While glyphosate can adequately control small winter annual weeds, it should be combined with Sharpen or dicamba in fields with a history of marestail problems (or in fields downwind of a neighbor’s marestail nightmare). A mixture of glyphosate and Sharpen may be the better alternative because of the 10-day waiting period for dicamba. Sharpen should provide limited residual control of winter annuals that emerge after herbicide application, and the rate can be increased from 1 to 2 oz/A to improve the length of residual. Gramoxone should also effectively control seedlings of marestail and other winter annuals. Be sure to use the appropriate adjuvants with any of these, and increase spray volume to 15 to 20 gpa to ensure adequate coverage with Sharpen or Gramoxone.
There are several effective postemergence herbicide treatments for wheat that can be applied in November to control these weeds, in fields where preplant burndown treatments are not used. The most effective postemergence treatments include Huskie or mixtures of dicamba with Peak, tribenuron (Express etc), or a tribenuron/thifensulfuron premix (Harmony Xtra etc). We discourage application of 2,4-D to emerged wheat in the fall due to the risk of injury and yield reduction.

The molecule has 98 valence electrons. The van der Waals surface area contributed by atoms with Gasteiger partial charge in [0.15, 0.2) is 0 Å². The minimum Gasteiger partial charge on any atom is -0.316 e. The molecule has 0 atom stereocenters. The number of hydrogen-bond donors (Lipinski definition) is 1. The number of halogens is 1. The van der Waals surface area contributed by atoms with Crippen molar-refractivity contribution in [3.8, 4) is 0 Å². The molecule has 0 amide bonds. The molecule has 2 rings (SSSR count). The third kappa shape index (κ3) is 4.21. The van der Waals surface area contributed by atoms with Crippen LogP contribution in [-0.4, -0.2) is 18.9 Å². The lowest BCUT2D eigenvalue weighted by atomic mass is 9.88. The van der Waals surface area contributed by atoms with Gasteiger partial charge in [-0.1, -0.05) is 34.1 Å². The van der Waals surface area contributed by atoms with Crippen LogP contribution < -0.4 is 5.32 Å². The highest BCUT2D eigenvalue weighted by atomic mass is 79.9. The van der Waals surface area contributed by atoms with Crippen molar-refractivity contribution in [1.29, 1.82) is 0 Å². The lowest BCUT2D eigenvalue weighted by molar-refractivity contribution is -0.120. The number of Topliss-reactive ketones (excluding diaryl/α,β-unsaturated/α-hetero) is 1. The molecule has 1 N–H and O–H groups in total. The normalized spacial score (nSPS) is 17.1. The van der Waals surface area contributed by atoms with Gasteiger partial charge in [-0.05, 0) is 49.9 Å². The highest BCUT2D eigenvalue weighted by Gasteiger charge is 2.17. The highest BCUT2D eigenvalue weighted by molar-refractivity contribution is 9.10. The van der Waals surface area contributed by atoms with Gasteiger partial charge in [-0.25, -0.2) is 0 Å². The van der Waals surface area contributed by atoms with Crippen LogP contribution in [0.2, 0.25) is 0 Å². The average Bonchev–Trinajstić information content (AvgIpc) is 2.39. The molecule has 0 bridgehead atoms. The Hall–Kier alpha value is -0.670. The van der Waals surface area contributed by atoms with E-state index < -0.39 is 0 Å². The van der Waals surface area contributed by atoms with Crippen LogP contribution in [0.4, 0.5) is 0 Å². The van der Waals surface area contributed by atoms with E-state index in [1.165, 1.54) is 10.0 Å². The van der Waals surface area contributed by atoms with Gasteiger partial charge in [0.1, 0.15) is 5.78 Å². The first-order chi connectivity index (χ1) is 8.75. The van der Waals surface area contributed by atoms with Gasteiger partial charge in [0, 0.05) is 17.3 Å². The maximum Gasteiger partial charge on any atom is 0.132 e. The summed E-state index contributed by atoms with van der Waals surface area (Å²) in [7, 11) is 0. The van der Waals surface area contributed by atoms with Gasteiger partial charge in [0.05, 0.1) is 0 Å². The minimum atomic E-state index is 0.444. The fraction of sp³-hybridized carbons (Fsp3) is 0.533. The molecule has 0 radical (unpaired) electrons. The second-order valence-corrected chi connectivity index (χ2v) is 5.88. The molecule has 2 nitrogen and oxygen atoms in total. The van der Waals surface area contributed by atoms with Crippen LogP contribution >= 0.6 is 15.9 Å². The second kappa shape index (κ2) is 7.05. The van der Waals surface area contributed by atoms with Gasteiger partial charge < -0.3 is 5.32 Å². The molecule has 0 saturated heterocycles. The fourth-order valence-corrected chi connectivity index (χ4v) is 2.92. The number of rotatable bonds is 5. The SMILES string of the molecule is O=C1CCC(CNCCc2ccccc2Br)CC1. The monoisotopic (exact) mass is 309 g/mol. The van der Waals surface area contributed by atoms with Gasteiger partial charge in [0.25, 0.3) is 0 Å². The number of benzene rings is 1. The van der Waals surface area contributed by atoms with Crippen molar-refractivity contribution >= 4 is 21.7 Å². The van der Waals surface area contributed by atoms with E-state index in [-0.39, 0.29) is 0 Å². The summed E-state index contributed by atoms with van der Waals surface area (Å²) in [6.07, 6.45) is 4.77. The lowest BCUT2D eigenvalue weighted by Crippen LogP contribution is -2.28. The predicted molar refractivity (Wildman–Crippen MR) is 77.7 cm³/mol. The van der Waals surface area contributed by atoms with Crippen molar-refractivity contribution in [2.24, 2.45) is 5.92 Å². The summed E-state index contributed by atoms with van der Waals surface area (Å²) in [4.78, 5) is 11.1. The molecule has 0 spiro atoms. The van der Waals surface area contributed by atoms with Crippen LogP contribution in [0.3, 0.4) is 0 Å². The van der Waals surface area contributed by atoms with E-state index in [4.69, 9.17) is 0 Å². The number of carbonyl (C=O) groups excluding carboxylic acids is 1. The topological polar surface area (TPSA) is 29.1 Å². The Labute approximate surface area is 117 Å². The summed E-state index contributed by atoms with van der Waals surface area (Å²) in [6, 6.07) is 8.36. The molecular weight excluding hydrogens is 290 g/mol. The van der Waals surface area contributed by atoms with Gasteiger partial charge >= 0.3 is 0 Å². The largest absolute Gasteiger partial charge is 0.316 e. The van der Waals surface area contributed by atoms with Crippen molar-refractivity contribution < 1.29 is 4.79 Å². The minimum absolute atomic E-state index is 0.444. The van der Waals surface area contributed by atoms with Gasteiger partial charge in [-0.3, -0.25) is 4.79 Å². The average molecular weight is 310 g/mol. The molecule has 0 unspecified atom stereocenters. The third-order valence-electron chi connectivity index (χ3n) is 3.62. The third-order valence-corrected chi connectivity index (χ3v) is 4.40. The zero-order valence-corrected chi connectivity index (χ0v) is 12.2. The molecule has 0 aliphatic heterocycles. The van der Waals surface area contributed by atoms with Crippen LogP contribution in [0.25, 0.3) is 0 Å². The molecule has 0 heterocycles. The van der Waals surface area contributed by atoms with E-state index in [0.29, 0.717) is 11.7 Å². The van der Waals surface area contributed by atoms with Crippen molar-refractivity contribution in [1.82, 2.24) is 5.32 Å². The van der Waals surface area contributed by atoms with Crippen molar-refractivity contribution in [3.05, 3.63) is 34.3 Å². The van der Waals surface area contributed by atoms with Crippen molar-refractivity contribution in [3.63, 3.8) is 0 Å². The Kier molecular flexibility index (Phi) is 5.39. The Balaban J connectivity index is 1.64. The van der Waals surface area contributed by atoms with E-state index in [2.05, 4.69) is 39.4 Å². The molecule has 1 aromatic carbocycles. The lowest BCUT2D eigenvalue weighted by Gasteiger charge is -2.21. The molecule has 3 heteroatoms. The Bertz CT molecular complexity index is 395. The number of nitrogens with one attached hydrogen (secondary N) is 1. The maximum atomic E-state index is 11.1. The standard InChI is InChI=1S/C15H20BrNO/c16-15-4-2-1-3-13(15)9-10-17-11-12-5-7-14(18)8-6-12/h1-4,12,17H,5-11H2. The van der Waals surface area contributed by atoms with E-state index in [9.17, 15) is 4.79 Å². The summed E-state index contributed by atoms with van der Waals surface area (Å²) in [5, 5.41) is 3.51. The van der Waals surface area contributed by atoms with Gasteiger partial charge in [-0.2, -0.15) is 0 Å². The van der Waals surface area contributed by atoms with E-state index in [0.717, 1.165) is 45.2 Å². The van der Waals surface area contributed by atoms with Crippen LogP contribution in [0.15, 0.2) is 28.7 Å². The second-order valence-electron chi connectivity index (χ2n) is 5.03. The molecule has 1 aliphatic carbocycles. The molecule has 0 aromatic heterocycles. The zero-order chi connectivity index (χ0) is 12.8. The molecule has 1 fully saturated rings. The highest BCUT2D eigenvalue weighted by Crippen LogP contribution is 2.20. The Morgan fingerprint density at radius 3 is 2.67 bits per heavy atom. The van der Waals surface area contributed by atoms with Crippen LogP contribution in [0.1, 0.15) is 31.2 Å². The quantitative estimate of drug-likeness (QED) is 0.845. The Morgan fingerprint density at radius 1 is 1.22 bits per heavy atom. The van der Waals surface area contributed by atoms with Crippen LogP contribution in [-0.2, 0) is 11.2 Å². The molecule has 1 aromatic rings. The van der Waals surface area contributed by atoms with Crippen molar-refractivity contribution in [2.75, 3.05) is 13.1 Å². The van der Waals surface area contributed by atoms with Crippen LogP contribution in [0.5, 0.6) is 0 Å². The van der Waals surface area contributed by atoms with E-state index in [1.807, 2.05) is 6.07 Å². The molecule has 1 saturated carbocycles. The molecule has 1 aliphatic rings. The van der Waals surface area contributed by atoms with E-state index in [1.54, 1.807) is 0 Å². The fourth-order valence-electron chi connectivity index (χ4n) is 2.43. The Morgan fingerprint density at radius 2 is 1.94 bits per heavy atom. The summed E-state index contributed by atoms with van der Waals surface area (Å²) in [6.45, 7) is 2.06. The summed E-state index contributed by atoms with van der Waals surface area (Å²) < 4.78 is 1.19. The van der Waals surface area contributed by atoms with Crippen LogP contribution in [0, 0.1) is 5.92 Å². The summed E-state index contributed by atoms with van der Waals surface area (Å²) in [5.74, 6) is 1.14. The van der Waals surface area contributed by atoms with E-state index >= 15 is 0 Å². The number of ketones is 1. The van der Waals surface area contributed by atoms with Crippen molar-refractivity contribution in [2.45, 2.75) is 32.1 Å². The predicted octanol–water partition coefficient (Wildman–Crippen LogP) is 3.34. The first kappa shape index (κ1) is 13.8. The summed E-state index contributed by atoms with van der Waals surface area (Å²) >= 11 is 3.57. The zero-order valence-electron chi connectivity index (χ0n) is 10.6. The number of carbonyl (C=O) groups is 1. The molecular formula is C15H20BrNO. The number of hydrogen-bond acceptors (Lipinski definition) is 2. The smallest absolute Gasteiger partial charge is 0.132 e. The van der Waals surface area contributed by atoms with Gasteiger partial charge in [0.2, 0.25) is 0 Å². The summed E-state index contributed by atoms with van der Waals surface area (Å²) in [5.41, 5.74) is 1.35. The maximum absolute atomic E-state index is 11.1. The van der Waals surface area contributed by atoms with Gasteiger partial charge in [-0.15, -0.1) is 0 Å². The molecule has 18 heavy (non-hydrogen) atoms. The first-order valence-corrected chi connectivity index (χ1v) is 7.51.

As growers make preparations for planting wheat this fall, we would like to remind them of a few management decisions that are important for a successful crop. Nearly every farm in Ohio has a field or two that could benefit from planting wheat, if for no other reason than to help reduce problems associated with continuous planting of soybeans and corn. Consistent high yields can be achieved by following a few important management guidelines. Listed below are the most important management decisions that Ohio wheat producers need to make at fall planting time to produce a crop with satisfactory economic returns.